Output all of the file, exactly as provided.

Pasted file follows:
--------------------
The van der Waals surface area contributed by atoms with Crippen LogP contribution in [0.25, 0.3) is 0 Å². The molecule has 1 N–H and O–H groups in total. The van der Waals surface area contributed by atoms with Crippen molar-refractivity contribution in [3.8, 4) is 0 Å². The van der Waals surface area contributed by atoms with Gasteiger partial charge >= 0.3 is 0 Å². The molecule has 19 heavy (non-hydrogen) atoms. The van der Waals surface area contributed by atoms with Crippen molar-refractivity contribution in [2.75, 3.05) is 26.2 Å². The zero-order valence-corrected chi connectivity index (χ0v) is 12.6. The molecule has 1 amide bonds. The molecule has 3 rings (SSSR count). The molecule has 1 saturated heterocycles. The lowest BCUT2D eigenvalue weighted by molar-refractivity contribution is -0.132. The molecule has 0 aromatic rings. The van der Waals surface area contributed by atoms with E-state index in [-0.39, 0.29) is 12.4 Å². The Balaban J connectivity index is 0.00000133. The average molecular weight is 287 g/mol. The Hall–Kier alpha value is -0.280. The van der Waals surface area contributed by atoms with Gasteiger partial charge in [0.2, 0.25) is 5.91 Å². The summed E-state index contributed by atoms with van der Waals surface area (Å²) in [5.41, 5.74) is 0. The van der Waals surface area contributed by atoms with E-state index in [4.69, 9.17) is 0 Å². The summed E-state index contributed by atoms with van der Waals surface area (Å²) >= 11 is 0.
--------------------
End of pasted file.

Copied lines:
The van der Waals surface area contributed by atoms with Crippen LogP contribution in [0.25, 0.3) is 0 Å². The molecule has 1 N–H and O–H groups in total. The van der Waals surface area contributed by atoms with Crippen molar-refractivity contribution in [3.8, 4) is 0 Å². The van der Waals surface area contributed by atoms with Gasteiger partial charge >= 0.3 is 0 Å². The molecule has 19 heavy (non-hydrogen) atoms. The van der Waals surface area contributed by atoms with Crippen molar-refractivity contribution in [2.75, 3.05) is 26.2 Å². The zero-order valence-corrected chi connectivity index (χ0v) is 12.6. The molecule has 1 amide bonds. The molecule has 3 rings (SSSR count). The molecule has 1 saturated heterocycles. The lowest BCUT2D eigenvalue weighted by molar-refractivity contribution is -0.132. The molecule has 0 aromatic rings. The van der Waals surface area contributed by atoms with E-state index in [-0.39, 0.29) is 12.4 Å². The Balaban J connectivity index is 0.00000133. The average molecular weight is 287 g/mol. The Hall–Kier alpha value is -0.280. The van der Waals surface area contributed by atoms with Gasteiger partial charge in [0.2, 0.25) is 5.91 Å². The summed E-state index contributed by atoms with van der Waals surface area (Å²) in [5.41, 5.74) is 0. The van der Waals surface area contributed by atoms with E-state index in [4.69, 9.17) is 0 Å². The summed E-state index contributed by atoms with van der Waals surface area (Å²) >= 11 is 0.